The RAIB has made six recommendations. Four are to the train operator, Arriva Trains Wales, and focus on improving the position of platform equipment, identifying locations where traincrew carry out operational tasks and issuing methods of work for those locations, improvements to its operational risk management arrangements and improving the guidance given to its duty control managers on handling serious operational irregularities such as the one that occurred at Llandovery.

Two recommendations are made to Network Rail. These relate to improvements to its processes for signalling projects, to require the wider consideration of reasonable opportunities to make improvements when defining the scope of these projects, and consideration of the practicability of providing a clear indication to train crew when Llandovery level crossing, and other crossings of a similar design, are still open to road traffic.

The full RAIB report can be found at: http://www.raib.gov.uk/cms_resources.cfm?file=/140515_R112014_Llandovery.pdf.

Rossington, UK: Community concerns over Network Rail’s intent

27 May

Rossington Parish Council is expressing concerns that Network Rail has plans to close the busy level crossing of the East Coast Main Line (ECML) located to the South of Doncaster. In many ways this intervention is very simplistic as it postulates the idea that no alternative route across the railway will be provided.

At present Network Rail has a feasibility study underway to explore the possibility of eliminating level crossings from the southern part of the increasingly busy ECML and has written to local authorities advising them of this and the intent of the company to consult widely on plans that might emerge for closure.

Rather than seeing the elimination of the Rossington level crossing as a problem, why is the Parish Council looking at a hypothetical negative and not the upsides of replacing the crossing with a safer grade-separated route across the railway which would allow average road journey times to be improved?

Brandon, UK: Controversial level crossing’s failure snarls traffic for three hours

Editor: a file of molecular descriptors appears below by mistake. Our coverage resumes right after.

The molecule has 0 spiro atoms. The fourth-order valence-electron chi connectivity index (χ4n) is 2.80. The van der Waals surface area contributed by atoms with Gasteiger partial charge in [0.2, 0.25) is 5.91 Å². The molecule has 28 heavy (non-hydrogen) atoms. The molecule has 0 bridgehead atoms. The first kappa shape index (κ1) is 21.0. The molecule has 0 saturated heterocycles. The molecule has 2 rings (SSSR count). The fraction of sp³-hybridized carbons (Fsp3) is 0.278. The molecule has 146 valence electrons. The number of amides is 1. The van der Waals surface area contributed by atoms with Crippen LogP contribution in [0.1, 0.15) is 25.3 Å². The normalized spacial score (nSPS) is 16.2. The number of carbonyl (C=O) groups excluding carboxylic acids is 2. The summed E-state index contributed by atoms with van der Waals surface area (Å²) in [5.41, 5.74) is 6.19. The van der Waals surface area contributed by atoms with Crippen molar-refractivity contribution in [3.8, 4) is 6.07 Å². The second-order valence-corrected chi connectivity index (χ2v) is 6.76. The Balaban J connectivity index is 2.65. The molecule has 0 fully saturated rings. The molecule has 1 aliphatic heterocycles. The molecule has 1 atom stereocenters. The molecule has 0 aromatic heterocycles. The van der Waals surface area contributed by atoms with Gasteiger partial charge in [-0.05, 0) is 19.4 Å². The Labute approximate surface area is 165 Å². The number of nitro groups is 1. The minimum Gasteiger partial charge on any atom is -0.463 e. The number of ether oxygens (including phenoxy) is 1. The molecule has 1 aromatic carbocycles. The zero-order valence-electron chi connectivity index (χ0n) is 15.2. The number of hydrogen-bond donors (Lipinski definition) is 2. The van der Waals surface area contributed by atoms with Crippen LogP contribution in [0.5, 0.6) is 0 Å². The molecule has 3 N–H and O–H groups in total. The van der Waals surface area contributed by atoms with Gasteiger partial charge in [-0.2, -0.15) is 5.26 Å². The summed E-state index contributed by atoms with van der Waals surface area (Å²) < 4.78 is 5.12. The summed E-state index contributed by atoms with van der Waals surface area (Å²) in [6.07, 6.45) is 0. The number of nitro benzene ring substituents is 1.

2 May

The Brandon manually controlled level crossing which is equipped with CCTV and obstacle detection reportedly failed before a lowering barrier struck a truck as it was crossing the railway. Witnesses have said that they saw the barrier lower and rise several times resulting in the level crossing being closed to road traffic for more than three hours whiles repairs and testing took place.

However, a Network Rail spokesperson is reported as having said vehicles often drive into barriers and that there were delays of 10-15 minutes on a couple of train services, adding: “Overall, it was not particularly disruptive in terms of train service and certainly from tea time things had been running from normal.” An interesting observation when significant disruption was caused to road users to whom no apology is reported. In particular it is of note that Network Rail appears to have done nothing to address the point made by witnesses that the barriers had malfunctioned.

Certainly the response to this incident as reported in regional media show Network Rail to have made a major public relations gaffe in not addressing the failure of the barrier system and in not reassuring uses of the crossing that it is indeed safe.

UK: BBC reports on crossing closure “wars”

24 Apr

The BBC News Magazine has an excellent feature on the divided opinions on the case to reduce risk arising at level crossings and that for the retention of long-established ground level routes across the railway. To read the article go to: http://www.bbc.co.uk/news/magazine-27037582.